The final scene of Jenkins’ film is of Fonny, Tish, and their toddler son during a prison visit, one loving family among many, carefully watched by a sneering trio of white security guards. This differs from Baldwin’s original ending, where news of the suicide of Fonny’s father is immediately followed by the sudden birth of Tish’s and Fonny’s baby. Both endings speak to the emotional weight of the systemic racism that pressures the characters into frustrating, unfair circumstances.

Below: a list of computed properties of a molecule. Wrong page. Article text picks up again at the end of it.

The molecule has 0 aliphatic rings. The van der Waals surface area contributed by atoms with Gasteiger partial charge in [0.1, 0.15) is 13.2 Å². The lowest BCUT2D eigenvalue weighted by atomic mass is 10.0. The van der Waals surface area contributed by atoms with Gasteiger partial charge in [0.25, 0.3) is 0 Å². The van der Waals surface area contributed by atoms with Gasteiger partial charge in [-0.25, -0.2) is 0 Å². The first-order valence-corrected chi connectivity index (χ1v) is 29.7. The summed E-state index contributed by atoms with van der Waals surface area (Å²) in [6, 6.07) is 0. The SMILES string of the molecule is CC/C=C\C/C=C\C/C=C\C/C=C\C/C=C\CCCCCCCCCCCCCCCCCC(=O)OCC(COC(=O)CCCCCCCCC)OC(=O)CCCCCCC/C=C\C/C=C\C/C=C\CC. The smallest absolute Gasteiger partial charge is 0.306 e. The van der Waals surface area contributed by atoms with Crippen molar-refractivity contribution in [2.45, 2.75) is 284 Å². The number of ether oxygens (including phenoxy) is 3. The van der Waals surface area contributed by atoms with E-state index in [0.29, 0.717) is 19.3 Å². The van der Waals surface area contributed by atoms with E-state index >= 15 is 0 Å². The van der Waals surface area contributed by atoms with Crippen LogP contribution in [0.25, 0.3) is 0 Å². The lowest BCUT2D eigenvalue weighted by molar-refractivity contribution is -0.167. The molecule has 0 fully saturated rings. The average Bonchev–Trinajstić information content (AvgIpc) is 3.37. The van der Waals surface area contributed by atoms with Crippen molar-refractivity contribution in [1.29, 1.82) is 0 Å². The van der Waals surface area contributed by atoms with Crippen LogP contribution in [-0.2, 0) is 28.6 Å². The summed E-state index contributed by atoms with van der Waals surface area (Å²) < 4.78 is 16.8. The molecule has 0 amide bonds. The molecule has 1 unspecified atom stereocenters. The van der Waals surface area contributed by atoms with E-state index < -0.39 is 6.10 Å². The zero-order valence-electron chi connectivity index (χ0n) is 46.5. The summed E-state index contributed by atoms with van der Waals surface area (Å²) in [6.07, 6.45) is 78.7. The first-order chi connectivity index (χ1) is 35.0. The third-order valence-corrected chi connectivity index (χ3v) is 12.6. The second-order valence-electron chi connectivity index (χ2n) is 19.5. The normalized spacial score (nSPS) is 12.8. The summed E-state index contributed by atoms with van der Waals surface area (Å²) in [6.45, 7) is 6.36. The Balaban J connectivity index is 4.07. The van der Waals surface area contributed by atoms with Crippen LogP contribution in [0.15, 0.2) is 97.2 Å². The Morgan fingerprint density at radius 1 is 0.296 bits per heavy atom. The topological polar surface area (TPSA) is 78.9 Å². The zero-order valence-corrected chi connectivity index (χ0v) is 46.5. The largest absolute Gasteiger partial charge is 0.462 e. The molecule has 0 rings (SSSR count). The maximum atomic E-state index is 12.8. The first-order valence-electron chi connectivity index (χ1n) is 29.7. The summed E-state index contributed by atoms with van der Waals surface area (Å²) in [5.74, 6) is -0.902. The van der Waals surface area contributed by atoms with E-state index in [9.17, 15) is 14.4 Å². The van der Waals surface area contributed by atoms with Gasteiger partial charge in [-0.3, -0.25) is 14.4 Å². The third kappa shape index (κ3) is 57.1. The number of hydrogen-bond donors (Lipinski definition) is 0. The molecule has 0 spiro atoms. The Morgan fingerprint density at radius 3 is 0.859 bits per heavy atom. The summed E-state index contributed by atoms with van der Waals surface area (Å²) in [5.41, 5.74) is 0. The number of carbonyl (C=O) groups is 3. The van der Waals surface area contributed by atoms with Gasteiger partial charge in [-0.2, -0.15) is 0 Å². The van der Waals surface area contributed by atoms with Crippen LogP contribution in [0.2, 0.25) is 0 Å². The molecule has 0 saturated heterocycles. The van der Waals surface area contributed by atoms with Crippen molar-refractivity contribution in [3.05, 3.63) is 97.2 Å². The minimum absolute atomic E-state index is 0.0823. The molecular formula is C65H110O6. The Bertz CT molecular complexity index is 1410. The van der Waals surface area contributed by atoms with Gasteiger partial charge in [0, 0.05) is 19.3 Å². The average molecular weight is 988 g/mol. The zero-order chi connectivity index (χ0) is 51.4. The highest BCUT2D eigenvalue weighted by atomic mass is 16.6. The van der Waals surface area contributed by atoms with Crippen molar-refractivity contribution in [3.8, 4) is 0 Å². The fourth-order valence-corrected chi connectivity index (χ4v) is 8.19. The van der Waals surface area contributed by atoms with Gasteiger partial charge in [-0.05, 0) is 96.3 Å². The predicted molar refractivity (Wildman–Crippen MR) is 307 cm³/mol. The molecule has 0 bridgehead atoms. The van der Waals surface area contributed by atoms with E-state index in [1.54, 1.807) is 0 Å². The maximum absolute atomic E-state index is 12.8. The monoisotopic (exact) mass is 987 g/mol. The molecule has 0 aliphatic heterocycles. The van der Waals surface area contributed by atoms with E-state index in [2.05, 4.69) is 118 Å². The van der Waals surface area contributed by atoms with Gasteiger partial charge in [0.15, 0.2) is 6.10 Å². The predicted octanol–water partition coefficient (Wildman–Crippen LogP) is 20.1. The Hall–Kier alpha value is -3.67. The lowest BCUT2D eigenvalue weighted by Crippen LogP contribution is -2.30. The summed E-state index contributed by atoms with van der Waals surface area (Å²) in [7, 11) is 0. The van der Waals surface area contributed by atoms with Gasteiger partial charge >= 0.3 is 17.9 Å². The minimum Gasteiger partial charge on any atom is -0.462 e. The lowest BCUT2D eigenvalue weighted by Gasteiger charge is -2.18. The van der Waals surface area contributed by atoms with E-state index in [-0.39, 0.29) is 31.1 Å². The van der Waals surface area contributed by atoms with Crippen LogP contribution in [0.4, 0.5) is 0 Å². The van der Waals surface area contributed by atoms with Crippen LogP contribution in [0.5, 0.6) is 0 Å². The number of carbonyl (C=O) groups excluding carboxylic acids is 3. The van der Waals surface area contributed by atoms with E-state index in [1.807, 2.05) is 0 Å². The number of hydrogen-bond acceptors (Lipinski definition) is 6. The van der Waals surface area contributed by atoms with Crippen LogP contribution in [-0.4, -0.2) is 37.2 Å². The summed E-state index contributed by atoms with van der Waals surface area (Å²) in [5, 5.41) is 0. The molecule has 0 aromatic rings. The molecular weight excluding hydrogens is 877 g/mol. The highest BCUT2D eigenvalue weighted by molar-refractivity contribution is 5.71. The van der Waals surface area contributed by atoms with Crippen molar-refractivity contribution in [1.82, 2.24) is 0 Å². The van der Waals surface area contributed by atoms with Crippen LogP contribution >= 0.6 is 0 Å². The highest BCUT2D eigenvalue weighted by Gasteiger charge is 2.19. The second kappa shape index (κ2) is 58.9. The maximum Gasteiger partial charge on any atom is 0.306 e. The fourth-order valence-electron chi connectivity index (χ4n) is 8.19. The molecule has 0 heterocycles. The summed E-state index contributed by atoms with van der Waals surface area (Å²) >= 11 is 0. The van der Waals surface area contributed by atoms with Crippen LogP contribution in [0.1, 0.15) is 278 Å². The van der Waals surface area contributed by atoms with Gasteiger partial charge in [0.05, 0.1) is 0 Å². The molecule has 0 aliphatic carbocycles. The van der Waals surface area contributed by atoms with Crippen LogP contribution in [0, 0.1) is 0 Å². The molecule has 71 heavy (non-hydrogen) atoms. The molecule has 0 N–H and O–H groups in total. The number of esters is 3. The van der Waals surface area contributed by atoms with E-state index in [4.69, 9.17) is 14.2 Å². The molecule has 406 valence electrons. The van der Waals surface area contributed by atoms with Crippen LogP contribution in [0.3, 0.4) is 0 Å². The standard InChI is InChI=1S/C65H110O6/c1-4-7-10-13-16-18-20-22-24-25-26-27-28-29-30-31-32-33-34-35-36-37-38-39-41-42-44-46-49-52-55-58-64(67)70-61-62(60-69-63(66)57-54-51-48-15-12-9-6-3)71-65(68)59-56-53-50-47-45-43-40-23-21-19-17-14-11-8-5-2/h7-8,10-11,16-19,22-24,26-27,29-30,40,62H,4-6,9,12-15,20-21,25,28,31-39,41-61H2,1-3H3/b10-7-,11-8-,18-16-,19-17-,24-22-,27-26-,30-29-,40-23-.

Baldwin’s original ending struck me, hard, with the stark synchronization of the labors of love, and the manifest consequences of social oppression. But the faces, and ending, of Jenkins’ film, reminded me more of conversations with Black family and friends; of life and of death; of lost brothers and lost children. In the memories, they are always dressed in their best, loving, supportive. But sometimes, beneath the smiles, deep in the eyes, underscoring the laughter, is a profound sadness, that speaks to the entirety of the circumstances; the spectrum of emotional reality that can make the memories as hard to bear as they are necessary to live.